The proportion of women with a cracked nipple (12–15%) was similar in the three groups (see Table 2). Only 230 women experienced no nipple pain while breastfeeding in the first six months. Including the women with no pain, the mean duration of nipple pain was 3.7 weeks (standard deviation 5.1) overall, with a median of 2 weeks.

Multivariate analysis

A logistic regression model was developed to look at what factors were predictive of mastitis (the dependent variable). Independent variables were derived from the literature as well as from clinical experience and discussions with colleagues.

The independent variables were tested individually against the dependent variable and sorted into two groups: those to include in the preliminary model, and those to keep aside initially and be retested at a later stage. These univariate level tests were undertaken using logistic regression. Variables were entered in the model if the p-value of the Wald statistic was = 0.2 [16]. These included group (ABFAB, FBC or FPH), education, income (stratified in three levels), cracked nipple and duration of pain. Income was not found to be significant on univariate analysis, but was included in the model because income varied significantly between the groups. Although nipple thrush was significantly associated with mastitis, it was decided that the association may be due to thrush occurring following the episode of mastitis, and that it would not be appropriate to enter nipple thrush in this predictive model. Four women had missing data on education, and these four records were deleted, leaving 1189 records for analysis.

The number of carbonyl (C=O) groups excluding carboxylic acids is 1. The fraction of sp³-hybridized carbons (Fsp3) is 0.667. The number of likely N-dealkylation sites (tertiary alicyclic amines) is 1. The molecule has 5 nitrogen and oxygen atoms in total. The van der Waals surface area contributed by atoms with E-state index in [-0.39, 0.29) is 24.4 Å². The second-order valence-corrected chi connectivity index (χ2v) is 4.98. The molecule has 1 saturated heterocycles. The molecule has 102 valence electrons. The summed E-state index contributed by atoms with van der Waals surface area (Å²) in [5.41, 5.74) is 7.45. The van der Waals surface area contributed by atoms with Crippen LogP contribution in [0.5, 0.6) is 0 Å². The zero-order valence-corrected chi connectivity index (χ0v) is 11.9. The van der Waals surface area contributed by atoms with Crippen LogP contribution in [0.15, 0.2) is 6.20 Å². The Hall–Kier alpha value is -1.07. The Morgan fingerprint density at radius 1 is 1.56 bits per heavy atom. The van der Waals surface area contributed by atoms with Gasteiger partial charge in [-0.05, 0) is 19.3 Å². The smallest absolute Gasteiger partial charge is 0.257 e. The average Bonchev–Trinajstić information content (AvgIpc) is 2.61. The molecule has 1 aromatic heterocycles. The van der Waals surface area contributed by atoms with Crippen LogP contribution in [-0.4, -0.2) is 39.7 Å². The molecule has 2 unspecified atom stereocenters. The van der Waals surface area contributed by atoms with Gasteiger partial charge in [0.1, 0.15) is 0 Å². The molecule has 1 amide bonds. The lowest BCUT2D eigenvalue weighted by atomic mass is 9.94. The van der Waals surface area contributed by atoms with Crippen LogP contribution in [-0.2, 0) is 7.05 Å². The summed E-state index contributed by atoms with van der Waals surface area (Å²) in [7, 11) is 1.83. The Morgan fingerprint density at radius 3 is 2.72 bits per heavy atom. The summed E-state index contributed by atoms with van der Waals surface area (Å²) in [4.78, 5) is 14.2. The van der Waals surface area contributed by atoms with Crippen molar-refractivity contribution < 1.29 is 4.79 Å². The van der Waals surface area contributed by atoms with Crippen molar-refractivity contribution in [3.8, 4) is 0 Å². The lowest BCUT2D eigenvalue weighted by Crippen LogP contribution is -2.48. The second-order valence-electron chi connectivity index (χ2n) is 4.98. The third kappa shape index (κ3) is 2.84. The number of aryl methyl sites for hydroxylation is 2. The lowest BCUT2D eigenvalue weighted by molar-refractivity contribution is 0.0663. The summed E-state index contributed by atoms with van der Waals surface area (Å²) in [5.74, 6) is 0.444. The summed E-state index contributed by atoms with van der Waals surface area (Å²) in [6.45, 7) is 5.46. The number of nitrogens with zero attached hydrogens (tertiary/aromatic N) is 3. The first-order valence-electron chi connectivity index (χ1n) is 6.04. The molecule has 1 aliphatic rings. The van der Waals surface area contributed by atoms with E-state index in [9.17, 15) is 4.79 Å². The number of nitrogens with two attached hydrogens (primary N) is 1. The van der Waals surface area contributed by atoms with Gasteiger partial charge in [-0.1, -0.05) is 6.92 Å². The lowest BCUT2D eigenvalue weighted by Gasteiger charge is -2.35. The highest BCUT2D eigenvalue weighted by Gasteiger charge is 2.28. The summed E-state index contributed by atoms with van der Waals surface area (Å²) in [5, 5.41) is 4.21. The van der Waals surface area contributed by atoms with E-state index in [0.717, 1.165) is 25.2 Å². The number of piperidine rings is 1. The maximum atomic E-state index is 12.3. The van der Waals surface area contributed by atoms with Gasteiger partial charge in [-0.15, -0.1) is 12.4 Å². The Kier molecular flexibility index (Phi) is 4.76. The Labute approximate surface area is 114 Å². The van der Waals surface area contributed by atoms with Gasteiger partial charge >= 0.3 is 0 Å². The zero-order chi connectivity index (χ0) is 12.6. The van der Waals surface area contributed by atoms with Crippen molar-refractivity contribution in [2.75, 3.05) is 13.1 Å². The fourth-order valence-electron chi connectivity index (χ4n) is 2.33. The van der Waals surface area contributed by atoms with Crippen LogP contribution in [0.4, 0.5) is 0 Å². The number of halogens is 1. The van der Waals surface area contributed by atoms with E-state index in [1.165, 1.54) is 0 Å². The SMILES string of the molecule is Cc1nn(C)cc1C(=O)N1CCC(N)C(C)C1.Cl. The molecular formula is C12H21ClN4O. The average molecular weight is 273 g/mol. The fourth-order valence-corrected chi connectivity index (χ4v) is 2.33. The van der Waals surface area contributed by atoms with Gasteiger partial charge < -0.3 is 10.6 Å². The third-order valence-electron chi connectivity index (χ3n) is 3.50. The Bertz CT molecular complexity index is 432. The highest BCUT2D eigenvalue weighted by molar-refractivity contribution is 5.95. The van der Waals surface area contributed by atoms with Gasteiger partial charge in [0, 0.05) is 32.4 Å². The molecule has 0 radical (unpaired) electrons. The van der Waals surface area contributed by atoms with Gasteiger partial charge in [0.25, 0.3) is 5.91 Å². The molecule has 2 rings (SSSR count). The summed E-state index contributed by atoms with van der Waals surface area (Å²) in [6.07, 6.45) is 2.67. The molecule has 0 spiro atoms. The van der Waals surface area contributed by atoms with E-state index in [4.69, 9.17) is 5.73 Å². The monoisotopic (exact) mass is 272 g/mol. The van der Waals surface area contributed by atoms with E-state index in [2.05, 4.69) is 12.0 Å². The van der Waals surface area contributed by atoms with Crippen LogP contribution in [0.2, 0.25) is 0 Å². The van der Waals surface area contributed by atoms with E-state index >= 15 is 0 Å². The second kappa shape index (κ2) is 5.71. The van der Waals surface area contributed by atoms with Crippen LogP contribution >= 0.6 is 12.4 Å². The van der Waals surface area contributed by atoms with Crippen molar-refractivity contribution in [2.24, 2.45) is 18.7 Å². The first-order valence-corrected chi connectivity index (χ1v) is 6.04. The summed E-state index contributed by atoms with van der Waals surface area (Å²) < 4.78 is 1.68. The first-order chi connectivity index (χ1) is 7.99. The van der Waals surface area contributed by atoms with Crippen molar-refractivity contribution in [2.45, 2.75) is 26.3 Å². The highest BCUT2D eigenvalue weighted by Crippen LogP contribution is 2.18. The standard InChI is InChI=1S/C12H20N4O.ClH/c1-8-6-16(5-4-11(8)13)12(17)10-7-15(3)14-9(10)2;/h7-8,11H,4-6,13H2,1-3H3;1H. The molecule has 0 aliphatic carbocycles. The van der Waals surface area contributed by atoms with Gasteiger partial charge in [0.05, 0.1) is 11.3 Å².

Variables were eliminated one at a time using logistic regression, only those with a p-value of the Wald statistic of = 0.05 were retained [16]. The process was repeated until only significant variables remained. At this stage all variables eliminated in the original univariate analysis were added back into the model one at a time to check that none had become significant given the reduced model. The only continuous variable, "duration of pain" was then checked for the correct parametric form using fractional polynomials [16]. The duration of pain was found to be non-linear and was dichotomised into pain in two levels (<four weeks and pain lasting four weeks or more). The only clinically/biologically plausible interactions of covariates was between cracked nipple and duration of pain. This was not retained in the model as the Wald statistic p-value = 0.22.

A "goodness of fit" test demonstrated a non-significant difference thus a good data fit (Hosmer-Lemeshow chi2(4) = 0.66, p = 0.96). The sensitivity of the model, that is, how often it correctly predicted the outcome (y) given the value of a covariate (x) was tested using the area under the ROC curve. To be said to have good discrimination, a model should have a statistical value of ≥ 0.7 from the ROC test, that is the area under the ROC curve should be large so that for every increase in specificity you move closer to a high sensitivity [16]. The lroc test identified that the area under the ROC curve was 0.6195. The lstat test showed 82.67% were correctly classified.